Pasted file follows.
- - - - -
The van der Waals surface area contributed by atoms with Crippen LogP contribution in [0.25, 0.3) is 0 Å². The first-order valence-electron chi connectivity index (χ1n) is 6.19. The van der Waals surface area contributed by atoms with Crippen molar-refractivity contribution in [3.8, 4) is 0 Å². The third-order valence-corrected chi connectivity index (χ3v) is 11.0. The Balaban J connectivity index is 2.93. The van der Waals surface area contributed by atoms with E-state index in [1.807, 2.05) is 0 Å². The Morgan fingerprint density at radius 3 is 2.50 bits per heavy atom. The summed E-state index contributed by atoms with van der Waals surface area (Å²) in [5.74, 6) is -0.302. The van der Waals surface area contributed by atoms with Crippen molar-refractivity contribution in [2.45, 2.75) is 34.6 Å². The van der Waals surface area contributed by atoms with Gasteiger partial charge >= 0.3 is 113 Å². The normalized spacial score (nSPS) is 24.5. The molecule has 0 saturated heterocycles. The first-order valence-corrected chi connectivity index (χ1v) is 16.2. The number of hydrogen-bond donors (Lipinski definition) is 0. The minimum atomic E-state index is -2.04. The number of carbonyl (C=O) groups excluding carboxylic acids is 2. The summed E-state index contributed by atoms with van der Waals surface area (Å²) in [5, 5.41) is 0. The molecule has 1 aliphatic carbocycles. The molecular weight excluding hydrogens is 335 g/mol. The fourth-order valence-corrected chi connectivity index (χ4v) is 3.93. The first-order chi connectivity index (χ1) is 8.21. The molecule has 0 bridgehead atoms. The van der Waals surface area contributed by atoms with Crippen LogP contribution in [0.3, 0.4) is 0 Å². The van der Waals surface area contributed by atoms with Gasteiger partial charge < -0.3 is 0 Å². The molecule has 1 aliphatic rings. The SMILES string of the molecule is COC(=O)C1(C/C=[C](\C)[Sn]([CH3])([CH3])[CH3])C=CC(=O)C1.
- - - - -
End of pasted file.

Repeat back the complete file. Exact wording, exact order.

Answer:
The van der Waals surface area contributed by atoms with Crippen LogP contribution in [0.25, 0.3) is 0 Å². The first-order valence-electron chi connectivity index (χ1n) is 6.19. The van der Waals surface area contributed by atoms with Crippen molar-refractivity contribution in [3.8, 4) is 0 Å². The third-order valence-corrected chi connectivity index (χ3v) is 11.0. The Balaban J connectivity index is 2.93. The van der Waals surface area contributed by atoms with E-state index in [1.807, 2.05) is 0 Å². The Morgan fingerprint density at radius 3 is 2.50 bits per heavy atom. The summed E-state index contributed by atoms with van der Waals surface area (Å²) in [5.74, 6) is -0.302. The van der Waals surface area contributed by atoms with Crippen molar-refractivity contribution in [2.45, 2.75) is 34.6 Å². The van der Waals surface area contributed by atoms with Gasteiger partial charge >= 0.3 is 113 Å². The normalized spacial score (nSPS) is 24.5. The molecule has 0 saturated heterocycles. The first-order valence-corrected chi connectivity index (χ1v) is 16.2. The number of hydrogen-bond donors (Lipinski definition) is 0. The minimum atomic E-state index is -2.04. The number of carbonyl (C=O) groups excluding carboxylic acids is 2. The summed E-state index contributed by atoms with van der Waals surface area (Å²) in [5, 5.41) is 0. The molecule has 1 aliphatic carbocycles. The molecular weight excluding hydrogens is 335 g/mol. The fourth-order valence-corrected chi connectivity index (χ4v) is 3.93. The first-order chi connectivity index (χ1) is 8.21. The molecule has 0 bridgehead atoms. The van der Waals surface area contributed by atoms with Crippen LogP contribution in [0.3, 0.4) is 0 Å². The van der Waals surface area contributed by atoms with Gasteiger partial charge < -0.3 is 0 Å². The molecule has 1 aliphatic rings. The SMILES string of the molecule is COC(=O)C1(C/C=[C](\C)[Sn]([CH3])([CH3])[CH3])C=CC(=O)C1.